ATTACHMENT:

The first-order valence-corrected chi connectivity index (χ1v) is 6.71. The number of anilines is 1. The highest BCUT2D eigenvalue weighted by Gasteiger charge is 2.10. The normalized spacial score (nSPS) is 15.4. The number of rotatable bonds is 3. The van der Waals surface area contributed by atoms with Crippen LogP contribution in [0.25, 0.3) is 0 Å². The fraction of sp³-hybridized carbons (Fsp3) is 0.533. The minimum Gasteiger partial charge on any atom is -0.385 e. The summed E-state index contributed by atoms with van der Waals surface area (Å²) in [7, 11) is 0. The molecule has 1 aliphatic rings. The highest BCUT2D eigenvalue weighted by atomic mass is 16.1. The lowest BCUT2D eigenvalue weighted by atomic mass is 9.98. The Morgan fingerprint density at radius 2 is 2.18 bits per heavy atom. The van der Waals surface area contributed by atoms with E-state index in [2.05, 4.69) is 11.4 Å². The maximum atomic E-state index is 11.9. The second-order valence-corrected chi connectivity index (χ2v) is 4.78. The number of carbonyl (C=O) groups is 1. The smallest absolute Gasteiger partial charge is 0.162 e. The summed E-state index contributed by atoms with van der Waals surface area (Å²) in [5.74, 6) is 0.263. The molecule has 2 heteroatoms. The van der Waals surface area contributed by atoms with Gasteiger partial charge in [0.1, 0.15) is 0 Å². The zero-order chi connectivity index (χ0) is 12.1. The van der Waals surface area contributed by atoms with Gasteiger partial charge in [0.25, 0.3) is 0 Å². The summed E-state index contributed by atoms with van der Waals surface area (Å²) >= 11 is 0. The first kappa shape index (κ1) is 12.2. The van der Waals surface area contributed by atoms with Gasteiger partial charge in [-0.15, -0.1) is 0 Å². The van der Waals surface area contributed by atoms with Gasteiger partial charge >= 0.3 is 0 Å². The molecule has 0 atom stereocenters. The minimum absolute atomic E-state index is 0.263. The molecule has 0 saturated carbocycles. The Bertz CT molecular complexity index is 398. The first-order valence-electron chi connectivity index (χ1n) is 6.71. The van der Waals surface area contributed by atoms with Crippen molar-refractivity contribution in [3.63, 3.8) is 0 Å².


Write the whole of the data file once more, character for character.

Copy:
The first-order valence-corrected chi connectivity index (χ1v) is 6.71. The number of anilines is 1. The highest BCUT2D eigenvalue weighted by Gasteiger charge is 2.10. The normalized spacial score (nSPS) is 15.4. The number of rotatable bonds is 3. The van der Waals surface area contributed by atoms with Crippen LogP contribution in [0.25, 0.3) is 0 Å². The fraction of sp³-hybridized carbons (Fsp3) is 0.533. The minimum Gasteiger partial charge on any atom is -0.385 e. The summed E-state index contributed by atoms with van der Waals surface area (Å²) in [7, 11) is 0. The molecule has 1 aliphatic rings. The highest BCUT2D eigenvalue weighted by atomic mass is 16.1. The lowest BCUT2D eigenvalue weighted by atomic mass is 9.98. The Morgan fingerprint density at radius 2 is 2.18 bits per heavy atom. The van der Waals surface area contributed by atoms with E-state index in [2.05, 4.69) is 11.4 Å². The maximum atomic E-state index is 11.9. The second-order valence-corrected chi connectivity index (χ2v) is 4.78. The number of carbonyl (C=O) groups is 1. The smallest absolute Gasteiger partial charge is 0.162 e. The summed E-state index contributed by atoms with van der Waals surface area (Å²) in [5.74, 6) is 0.263. The molecule has 2 heteroatoms. The van der Waals surface area contributed by atoms with Gasteiger partial charge in [0.1, 0.15) is 0 Å². The zero-order chi connectivity index (χ0) is 12.1. The van der Waals surface area contributed by atoms with Gasteiger partial charge in [0.25, 0.3) is 0 Å². The summed E-state index contributed by atoms with van der Waals surface area (Å²) >= 11 is 0. The first kappa shape index (κ1) is 12.2. The van der Waals surface area contributed by atoms with Gasteiger partial charge in [-0.15, -0.1) is 0 Å². The van der Waals surface area contributed by atoms with Gasteiger partial charge >= 0.3 is 0 Å². The molecule has 0 atom stereocenters. The minimum absolute atomic E-state index is 0.263. The molecule has 0 saturated carbocycles. The Bertz CT molecular complexity index is 398. The first-order valence-electron chi connectivity index (χ1n) is 6.71. The van der Waals surface area contributed by atoms with Crippen molar-refractivity contribution in [3.63, 3.8) is 0 Å².